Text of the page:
MDRC/DOL study tests effectiveness of employment programs

RecycleForce employee at work.

RecycleForce of Indianapolis has not only found success in hiring ex-offenders, it managed to win a $5.5 million grant to participate in a large-scale federal research project. That research project, involving seven grantees across the nation, may assist U.S. government agencies to better understand how to help those with serious barriers find employment.

Known as the Enhanced Transitional Jobs Demonstration and sponsored by the Employment and Training Administration of the U.S. Department of Labor, the project is funding and testing employment programs for ex-offenders and noncustodial parents.

Of the seven groups chosen, three – RecycleForce Inc., the Doe Fund Inc. of New York City and the Tarrant County Workforce Development Board of Fort Worth, Texas – are concentrating on ex-offenders, at least for this study.

The other four groups – the Center for Community Alternatives in Syracuse, N.Y., Goodwill of North Georgia in Atlanta, the City and County of San Francisco, and the YWCA of Greater Milwaukee received grants to work with non-custodial parents.

Although the groups may seem to be different, there are many overlaps, according to Cindy Redcross, senior research associate of MDRC, the social policy research organization hired to lead the project.

“About one-third or even up to one-half of the participants in the noncustodial program may have some type of criminal background,” she says. Regardless of the group, however, the study is conducted in the same way.

When the DOL announced the availability of grant money in the spring of last year, Secretary of Labor Hilda L. Solis made her department’s goals clear.

“Helping Americans get back to work is a priority for the Department of Labor. Work is about dignity, about providing for one’s family and strengthening the U.S. economy,” she said. “This grant program makes possible work experience and support that will enable low-income non-custodial parents and ex-offenders to become independent and able to support families.”

Participating groups were chosen from more than 100 applicants through a process initiated by the Department of Labor, which selected the finalists. MDRC then sent an evaluation team to determine whether the groups could in fact implement what they had proposed to do in their grant applications. Each was also required to have established relationships with service partners, who would help them carry out the program.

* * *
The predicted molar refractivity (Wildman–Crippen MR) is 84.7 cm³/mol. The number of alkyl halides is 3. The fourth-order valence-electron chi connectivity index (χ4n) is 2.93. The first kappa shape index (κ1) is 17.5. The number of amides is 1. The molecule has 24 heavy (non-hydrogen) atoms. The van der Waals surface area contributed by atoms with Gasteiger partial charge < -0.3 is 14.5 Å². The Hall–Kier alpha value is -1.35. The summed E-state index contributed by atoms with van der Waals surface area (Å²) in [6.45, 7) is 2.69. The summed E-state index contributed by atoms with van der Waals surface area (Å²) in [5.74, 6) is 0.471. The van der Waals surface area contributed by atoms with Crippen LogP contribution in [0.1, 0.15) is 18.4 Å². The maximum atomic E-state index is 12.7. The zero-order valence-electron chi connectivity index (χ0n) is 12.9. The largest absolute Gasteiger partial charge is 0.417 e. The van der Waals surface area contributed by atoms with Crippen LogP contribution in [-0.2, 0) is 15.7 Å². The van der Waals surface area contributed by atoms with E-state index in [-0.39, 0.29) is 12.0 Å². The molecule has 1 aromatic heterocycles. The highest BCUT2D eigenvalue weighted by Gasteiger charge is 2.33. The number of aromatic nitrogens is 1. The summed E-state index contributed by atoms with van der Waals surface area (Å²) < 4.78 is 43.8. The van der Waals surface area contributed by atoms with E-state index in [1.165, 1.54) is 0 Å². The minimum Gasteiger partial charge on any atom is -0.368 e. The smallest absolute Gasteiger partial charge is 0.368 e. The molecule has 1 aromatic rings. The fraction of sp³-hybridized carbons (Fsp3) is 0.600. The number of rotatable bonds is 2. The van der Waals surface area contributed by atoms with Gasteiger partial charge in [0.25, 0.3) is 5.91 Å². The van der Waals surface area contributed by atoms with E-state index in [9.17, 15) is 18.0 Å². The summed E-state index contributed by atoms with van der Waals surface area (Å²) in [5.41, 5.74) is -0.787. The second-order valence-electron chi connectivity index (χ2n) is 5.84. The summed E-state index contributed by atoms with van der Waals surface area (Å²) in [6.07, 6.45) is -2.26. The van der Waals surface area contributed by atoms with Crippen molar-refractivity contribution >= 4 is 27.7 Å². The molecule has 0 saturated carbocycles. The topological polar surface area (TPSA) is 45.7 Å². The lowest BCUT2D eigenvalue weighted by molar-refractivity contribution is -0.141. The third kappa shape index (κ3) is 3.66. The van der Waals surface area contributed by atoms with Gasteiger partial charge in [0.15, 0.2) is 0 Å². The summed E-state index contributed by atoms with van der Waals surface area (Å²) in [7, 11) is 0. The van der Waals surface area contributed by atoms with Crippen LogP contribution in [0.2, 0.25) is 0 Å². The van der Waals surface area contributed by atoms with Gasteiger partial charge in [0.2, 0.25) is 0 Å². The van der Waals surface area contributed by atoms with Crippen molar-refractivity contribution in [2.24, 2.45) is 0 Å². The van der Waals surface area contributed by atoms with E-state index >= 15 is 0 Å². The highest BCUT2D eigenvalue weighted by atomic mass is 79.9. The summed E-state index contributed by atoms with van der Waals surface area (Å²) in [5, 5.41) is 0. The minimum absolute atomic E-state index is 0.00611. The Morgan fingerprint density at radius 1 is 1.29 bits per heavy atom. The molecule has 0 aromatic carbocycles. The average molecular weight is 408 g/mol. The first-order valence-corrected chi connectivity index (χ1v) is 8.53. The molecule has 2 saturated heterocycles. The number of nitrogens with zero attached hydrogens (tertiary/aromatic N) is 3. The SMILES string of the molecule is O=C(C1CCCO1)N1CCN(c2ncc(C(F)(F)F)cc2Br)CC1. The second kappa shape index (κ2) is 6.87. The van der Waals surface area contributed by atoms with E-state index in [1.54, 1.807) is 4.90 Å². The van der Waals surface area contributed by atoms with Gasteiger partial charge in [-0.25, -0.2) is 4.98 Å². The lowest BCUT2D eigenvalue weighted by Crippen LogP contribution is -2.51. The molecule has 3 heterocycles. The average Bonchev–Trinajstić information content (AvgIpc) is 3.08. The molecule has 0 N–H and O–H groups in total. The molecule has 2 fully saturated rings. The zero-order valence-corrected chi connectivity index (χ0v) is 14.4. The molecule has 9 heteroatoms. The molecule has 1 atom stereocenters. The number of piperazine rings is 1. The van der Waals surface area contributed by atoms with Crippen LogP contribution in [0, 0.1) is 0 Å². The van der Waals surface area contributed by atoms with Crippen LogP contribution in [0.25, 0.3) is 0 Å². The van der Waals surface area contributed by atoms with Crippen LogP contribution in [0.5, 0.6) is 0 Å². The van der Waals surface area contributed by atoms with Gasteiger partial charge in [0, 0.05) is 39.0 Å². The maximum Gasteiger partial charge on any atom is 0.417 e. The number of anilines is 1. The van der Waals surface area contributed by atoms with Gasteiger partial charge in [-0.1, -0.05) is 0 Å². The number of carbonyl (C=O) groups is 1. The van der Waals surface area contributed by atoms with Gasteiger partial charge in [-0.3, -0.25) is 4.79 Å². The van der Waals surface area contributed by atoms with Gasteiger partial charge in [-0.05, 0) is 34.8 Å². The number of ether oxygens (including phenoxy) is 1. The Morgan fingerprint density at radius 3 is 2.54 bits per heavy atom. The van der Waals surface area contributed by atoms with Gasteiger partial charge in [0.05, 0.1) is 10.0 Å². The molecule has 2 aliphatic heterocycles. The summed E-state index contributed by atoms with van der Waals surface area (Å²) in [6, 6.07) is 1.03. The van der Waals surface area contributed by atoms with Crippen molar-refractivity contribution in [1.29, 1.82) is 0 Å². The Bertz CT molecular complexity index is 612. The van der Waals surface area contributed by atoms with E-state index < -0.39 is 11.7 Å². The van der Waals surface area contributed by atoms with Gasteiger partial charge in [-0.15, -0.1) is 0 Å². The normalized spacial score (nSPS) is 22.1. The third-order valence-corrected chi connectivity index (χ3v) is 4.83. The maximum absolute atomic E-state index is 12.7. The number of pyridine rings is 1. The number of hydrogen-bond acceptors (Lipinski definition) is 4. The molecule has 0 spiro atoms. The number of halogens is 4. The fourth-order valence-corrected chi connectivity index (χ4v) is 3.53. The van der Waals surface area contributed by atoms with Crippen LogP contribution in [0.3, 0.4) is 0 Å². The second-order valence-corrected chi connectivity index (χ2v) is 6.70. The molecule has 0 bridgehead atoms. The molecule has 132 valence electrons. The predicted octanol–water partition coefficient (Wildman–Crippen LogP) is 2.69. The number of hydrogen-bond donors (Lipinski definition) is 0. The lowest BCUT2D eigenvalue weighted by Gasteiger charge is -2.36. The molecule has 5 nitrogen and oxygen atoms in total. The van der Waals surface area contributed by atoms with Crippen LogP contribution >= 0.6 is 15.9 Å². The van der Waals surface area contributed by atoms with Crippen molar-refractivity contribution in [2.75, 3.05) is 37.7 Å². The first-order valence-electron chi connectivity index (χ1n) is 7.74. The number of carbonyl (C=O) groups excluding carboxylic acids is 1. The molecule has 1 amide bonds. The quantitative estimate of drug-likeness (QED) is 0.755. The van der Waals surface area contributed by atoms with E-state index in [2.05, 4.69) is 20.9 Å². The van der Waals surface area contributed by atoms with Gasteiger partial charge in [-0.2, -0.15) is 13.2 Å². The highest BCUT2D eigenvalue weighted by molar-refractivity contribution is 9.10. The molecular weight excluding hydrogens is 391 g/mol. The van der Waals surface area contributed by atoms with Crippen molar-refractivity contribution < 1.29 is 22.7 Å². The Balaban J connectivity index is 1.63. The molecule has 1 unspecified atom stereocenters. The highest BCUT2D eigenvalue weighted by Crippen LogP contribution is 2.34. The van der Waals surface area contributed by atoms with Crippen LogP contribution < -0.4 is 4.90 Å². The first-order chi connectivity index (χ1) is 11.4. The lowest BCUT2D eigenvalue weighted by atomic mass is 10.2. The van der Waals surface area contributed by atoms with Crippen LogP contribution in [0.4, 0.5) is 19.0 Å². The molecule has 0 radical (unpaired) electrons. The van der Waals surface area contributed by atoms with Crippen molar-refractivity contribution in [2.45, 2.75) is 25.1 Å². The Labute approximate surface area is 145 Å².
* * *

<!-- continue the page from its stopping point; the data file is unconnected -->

The seven groups began enrolling people last November and will continue to do so for two years. Each will enroll 1,000 randomly selected individuals from its target population. In the case of ex-offenders, participants had to have been released from prison not more than 120 days prior to enrollment, are high risk and have never had a job for more than a year.

Five hundred of the 1,000 individuals enrolled by each group will be given transitional work assignments with support services. The other 500 will be part of a control group that receives the usual community services that ex-offenders and non-custodial parents would have access to.

MDRC will look at what happens to those who were employed and how they fared compared with those in the control groups. It will also track post-program outcomes.

The project is a major undertaking and one that hopefully will lead to improving the lives of ex-offenders and non-custodial parents.

“A lot of agencies will be looking closely at the findings from this study, and we hope it will influence policy and inform the U.S. Department of Labor and Department of Justice on how to help people in these target populations be able to find employment,” MDRC’s Redcross says.

For more information about MDRC and its projects, visit the organization’s website at http://www.mdrc.org

 


$10-$20 can make a difference and provide funding to send job search books to prison and jail libraries and expand our tattoo removal outreach.

Posted in Research and Studies.

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